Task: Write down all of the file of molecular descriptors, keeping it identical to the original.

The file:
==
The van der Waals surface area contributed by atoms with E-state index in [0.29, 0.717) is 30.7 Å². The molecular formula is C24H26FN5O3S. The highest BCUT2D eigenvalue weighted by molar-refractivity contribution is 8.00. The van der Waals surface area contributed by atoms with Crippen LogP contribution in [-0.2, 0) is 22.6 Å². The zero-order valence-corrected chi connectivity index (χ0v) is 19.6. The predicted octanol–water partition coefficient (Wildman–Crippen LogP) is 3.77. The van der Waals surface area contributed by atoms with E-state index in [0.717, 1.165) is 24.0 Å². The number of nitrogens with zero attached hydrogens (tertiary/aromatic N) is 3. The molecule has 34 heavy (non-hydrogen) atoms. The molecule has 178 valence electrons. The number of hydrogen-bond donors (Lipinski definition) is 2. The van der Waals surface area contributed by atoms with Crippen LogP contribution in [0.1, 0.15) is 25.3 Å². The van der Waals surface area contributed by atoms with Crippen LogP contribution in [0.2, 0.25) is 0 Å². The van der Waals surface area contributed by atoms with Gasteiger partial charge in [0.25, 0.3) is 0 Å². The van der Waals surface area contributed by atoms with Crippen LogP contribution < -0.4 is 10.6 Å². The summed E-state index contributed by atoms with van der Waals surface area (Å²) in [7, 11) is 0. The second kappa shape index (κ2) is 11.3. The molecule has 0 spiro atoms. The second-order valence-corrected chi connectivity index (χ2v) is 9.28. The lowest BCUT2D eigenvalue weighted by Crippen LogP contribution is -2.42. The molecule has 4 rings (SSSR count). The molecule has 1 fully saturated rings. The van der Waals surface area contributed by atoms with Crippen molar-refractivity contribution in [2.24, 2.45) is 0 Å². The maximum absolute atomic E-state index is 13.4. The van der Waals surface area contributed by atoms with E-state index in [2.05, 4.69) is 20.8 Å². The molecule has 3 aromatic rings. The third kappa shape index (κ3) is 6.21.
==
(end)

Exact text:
The van der Waals surface area contributed by atoms with E-state index in [0.29, 0.717) is 30.7 Å². The molecular formula is C24H26FN5O3S. The highest BCUT2D eigenvalue weighted by molar-refractivity contribution is 8.00. The van der Waals surface area contributed by atoms with Crippen LogP contribution in [-0.2, 0) is 22.6 Å². The zero-order valence-corrected chi connectivity index (χ0v) is 19.6. The predicted octanol–water partition coefficient (Wildman–Crippen LogP) is 3.77. The van der Waals surface area contributed by atoms with E-state index in [0.717, 1.165) is 24.0 Å². The number of nitrogens with zero attached hydrogens (tertiary/aromatic N) is 3. The molecule has 34 heavy (non-hydrogen) atoms. The molecule has 178 valence electrons. The number of hydrogen-bond donors (Lipinski definition) is 2. The van der Waals surface area contributed by atoms with Crippen LogP contribution in [0.1, 0.15) is 25.3 Å². The van der Waals surface area contributed by atoms with Crippen LogP contribution in [0.2, 0.25) is 0 Å². The van der Waals surface area contributed by atoms with Gasteiger partial charge in [0.25, 0.3) is 0 Å². The van der Waals surface area contributed by atoms with Crippen LogP contribution < -0.4 is 10.6 Å². The summed E-state index contributed by atoms with van der Waals surface area (Å²) in [7, 11) is 0. The second kappa shape index (κ2) is 11.3. The molecule has 0 spiro atoms. The second-order valence-corrected chi connectivity index (χ2v) is 9.28. The lowest BCUT2D eigenvalue weighted by Crippen LogP contribution is -2.42. The molecule has 4 rings (SSSR count). The molecule has 1 fully saturated rings. The van der Waals surface area contributed by atoms with Crippen molar-refractivity contribution in [2.24, 2.45) is 0 Å². The maximum absolute atomic E-state index is 13.4. The van der Waals surface area contributed by atoms with E-state index in [2.05, 4.69) is 20.8 Å². The molecule has 3 aromatic rings. The third kappa shape index (κ3) is 6.21.